Today I saw another article noting the exponential growth in lines of Lego aimed at girls, specifically the Friends sets. And I have read many critiques of these sets as well as some equally valid defenses.
On the one hand they promote gender stereotypes and limited roles for their target audience. (One set includes a beauty salon, not so different to the Hairdresser Lego Set I so adored at seven.) On the positive side, they encourage girls to play with blocks which we all know are fantastic in the development of visual-spatial skills but are often shunned by girls (or their parents) in preference for other sorts of play; additionally, the sets promote pro-social messages with their focus on friendship.
What I find interesting in all of this is the lack of discussion about the problem of 'boys' lines of Lego. The thing is that boys sets may not be marked 'boy' but they are every bit as gendered as the sets aimed at girls. And they are often vile.
These sets (I have three boys and quite possibly own all of them) are colour coded just as explicitly as the girl sets. There is not a hint of pastel, but many shades of orange, green, red and black. The characters (human and otherwise) in these sets carry weapons, with many actually having weaponised body parts. And as my own 5-year-old boy noted, the sets are 'sexist' because they only have boy characters.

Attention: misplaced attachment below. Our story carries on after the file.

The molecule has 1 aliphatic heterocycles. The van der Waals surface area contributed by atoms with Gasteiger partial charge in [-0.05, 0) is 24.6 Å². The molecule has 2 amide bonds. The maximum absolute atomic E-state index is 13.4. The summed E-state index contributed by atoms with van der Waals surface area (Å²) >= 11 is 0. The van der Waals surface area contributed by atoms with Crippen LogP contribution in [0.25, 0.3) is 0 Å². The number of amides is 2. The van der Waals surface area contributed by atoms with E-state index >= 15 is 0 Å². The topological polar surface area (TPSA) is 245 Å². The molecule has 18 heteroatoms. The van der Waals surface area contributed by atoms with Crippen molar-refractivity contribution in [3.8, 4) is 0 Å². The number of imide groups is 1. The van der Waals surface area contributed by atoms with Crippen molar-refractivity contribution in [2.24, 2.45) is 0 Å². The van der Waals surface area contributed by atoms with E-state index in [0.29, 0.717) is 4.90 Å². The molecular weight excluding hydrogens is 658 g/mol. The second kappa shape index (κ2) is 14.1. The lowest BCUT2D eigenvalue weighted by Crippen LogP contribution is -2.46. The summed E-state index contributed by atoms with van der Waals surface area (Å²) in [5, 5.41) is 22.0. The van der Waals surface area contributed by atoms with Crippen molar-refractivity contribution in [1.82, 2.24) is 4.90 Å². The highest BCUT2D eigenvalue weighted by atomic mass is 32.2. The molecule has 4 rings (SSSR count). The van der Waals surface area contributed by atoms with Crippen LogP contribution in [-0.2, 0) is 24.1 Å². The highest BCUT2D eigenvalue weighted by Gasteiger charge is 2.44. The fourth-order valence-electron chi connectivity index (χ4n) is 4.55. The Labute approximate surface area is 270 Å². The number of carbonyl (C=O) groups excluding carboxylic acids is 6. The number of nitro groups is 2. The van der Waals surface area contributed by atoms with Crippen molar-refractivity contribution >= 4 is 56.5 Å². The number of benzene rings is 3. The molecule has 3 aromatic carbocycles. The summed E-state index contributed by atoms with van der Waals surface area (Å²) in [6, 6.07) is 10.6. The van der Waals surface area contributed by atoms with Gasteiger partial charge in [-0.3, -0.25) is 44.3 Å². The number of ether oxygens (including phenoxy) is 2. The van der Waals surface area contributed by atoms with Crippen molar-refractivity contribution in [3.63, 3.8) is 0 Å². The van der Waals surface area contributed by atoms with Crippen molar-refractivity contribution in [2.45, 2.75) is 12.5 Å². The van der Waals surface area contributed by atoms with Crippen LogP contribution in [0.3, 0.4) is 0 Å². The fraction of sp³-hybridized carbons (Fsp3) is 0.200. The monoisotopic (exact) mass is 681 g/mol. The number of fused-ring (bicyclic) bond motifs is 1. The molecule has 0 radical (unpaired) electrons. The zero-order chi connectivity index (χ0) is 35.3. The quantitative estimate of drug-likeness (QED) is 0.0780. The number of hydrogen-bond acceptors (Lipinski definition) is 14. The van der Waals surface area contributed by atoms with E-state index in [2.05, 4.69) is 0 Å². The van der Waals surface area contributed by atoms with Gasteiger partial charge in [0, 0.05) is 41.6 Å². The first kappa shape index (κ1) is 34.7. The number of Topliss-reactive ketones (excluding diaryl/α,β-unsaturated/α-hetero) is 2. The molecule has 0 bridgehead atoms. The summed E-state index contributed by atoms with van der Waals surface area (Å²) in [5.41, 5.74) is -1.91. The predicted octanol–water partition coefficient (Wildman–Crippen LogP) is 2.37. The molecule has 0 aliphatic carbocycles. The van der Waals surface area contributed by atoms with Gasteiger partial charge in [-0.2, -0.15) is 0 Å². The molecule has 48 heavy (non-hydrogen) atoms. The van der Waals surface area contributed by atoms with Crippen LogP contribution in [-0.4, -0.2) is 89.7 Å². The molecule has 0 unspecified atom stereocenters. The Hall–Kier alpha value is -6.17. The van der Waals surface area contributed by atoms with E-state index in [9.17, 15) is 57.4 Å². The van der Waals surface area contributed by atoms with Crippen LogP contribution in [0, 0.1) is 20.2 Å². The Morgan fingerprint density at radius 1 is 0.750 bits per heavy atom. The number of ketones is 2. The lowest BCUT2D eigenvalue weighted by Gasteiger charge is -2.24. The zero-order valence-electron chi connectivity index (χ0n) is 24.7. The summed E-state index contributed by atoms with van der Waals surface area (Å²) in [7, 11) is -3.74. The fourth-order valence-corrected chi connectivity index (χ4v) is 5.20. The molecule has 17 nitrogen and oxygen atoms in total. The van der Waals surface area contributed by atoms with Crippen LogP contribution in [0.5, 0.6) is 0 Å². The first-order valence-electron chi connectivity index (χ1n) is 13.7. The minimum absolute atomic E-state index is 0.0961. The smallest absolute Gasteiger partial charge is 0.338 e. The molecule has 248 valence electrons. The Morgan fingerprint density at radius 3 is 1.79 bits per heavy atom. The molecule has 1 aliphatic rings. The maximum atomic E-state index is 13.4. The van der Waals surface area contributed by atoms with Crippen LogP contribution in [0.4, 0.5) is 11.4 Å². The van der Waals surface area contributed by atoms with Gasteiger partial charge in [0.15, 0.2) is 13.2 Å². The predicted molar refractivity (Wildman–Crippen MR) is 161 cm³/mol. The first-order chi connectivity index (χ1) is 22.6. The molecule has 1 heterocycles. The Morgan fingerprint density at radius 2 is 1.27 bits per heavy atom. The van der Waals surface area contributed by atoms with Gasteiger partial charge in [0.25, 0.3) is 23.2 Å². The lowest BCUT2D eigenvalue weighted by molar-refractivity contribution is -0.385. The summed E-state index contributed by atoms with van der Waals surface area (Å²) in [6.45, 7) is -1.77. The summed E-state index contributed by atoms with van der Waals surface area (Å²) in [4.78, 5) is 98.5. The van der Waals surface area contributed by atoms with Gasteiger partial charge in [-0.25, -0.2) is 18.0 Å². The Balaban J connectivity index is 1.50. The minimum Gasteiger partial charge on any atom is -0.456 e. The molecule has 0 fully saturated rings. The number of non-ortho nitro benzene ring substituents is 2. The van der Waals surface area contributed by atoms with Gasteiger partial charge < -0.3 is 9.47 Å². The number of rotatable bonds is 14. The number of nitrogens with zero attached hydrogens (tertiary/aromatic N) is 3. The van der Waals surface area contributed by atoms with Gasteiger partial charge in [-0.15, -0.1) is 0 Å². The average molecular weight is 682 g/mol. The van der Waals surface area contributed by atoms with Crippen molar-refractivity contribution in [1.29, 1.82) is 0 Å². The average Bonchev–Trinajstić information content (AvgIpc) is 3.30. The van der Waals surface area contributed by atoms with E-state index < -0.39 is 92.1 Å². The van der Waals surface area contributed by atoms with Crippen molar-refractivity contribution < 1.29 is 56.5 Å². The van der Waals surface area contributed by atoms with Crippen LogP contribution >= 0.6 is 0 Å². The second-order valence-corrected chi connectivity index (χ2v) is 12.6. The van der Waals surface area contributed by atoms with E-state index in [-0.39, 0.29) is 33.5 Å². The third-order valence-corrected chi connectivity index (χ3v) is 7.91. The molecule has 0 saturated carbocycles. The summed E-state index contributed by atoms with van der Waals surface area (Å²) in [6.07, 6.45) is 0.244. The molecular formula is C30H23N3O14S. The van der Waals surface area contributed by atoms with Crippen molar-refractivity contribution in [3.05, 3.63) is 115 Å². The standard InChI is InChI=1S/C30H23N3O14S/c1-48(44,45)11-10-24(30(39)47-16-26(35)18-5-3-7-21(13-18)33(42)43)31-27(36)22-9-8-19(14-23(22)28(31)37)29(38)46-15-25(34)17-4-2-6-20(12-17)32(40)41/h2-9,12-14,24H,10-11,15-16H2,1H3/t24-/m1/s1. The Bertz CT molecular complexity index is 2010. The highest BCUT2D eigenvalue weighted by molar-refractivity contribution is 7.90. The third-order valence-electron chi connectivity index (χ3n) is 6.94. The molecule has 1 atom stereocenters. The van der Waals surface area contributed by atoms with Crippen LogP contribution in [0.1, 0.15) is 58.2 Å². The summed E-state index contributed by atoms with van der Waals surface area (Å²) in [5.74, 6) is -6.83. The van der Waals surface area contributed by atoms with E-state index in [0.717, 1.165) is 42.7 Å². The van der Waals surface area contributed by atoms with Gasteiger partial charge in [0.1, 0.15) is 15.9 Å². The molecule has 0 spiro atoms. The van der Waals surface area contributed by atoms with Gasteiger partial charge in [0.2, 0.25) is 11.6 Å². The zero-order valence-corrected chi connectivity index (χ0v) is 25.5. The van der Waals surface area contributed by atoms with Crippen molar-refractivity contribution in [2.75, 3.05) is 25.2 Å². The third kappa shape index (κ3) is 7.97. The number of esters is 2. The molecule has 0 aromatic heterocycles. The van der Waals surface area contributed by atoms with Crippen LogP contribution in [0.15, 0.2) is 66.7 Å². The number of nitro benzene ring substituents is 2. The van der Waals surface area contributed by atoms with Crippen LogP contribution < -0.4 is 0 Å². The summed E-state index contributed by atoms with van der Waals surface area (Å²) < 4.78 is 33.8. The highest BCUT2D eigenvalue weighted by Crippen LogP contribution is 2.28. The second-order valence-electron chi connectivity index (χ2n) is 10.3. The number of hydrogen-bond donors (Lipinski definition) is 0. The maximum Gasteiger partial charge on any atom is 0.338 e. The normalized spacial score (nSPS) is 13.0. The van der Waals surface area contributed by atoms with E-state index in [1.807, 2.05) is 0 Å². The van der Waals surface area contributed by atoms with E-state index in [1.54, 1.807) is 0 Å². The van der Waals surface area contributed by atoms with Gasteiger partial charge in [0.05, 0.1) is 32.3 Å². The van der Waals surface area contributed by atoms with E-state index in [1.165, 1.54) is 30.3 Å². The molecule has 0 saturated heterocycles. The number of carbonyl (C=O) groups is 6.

There are other lines of Lego that are possibly considered gender neutral, but they seem to me to have the same issue as children's books. Publishers avoid marketing books to a girl audience because they believe that boys will not read books about girls but girls will read books about boys. Similarly, the Creator and City sets are sold in a solid range of primary colours, colours that are safely 'boy' without a hint of anything explicitly 'girl'. So in my view, even these officially 'gender neutral' sets tilt boy.
I continue to have mixed feelings about Friends, but I don't think that they are any more gendered than most Lego, or any more noxious. In fact I think it could safely be argued that 'boy' Lego, with its focus on warfare and aggression, is promoting a version of masculinity that is just as limiting and far more troubling than a range named Friends.